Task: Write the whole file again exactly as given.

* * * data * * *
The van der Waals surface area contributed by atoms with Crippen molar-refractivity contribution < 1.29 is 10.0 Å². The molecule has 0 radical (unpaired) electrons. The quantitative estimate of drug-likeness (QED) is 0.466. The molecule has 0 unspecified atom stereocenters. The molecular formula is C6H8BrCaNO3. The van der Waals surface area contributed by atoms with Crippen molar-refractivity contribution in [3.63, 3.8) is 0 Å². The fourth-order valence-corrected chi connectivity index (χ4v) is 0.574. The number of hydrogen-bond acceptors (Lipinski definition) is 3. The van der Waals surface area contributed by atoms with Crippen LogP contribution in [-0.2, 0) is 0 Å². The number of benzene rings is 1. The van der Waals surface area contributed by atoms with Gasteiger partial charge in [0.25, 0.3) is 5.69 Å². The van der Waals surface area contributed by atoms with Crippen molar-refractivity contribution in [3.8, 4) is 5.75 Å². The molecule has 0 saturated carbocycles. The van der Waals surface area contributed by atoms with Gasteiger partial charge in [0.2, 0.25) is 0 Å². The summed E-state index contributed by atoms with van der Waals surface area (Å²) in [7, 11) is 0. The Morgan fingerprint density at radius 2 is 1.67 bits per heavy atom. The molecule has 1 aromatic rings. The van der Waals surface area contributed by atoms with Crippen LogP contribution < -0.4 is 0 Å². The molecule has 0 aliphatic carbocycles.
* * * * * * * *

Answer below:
The van der Waals surface area contributed by atoms with Crippen molar-refractivity contribution < 1.29 is 10.0 Å². The molecule has 0 radical (unpaired) electrons. The quantitative estimate of drug-likeness (QED) is 0.466. The molecule has 0 unspecified atom stereocenters. The molecular formula is C6H8BrCaNO3. The van der Waals surface area contributed by atoms with Crippen molar-refractivity contribution in [3.63, 3.8) is 0 Å². The fourth-order valence-corrected chi connectivity index (χ4v) is 0.574. The number of hydrogen-bond acceptors (Lipinski definition) is 3. The van der Waals surface area contributed by atoms with Crippen LogP contribution in [-0.2, 0) is 0 Å². The number of benzene rings is 1. The van der Waals surface area contributed by atoms with Gasteiger partial charge in [0.25, 0.3) is 5.69 Å². The van der Waals surface area contributed by atoms with Crippen molar-refractivity contribution in [3.8, 4) is 5.75 Å². The molecule has 0 saturated carbocycles. The van der Waals surface area contributed by atoms with Gasteiger partial charge in [0.2, 0.25) is 0 Å². The summed E-state index contributed by atoms with van der Waals surface area (Å²) in [7, 11) is 0. The Morgan fingerprint density at radius 2 is 1.67 bits per heavy atom. The molecule has 1 aromatic rings. The van der Waals surface area contributed by atoms with Crippen LogP contribution < -0.4 is 0 Å². The molecule has 0 aliphatic carbocycles.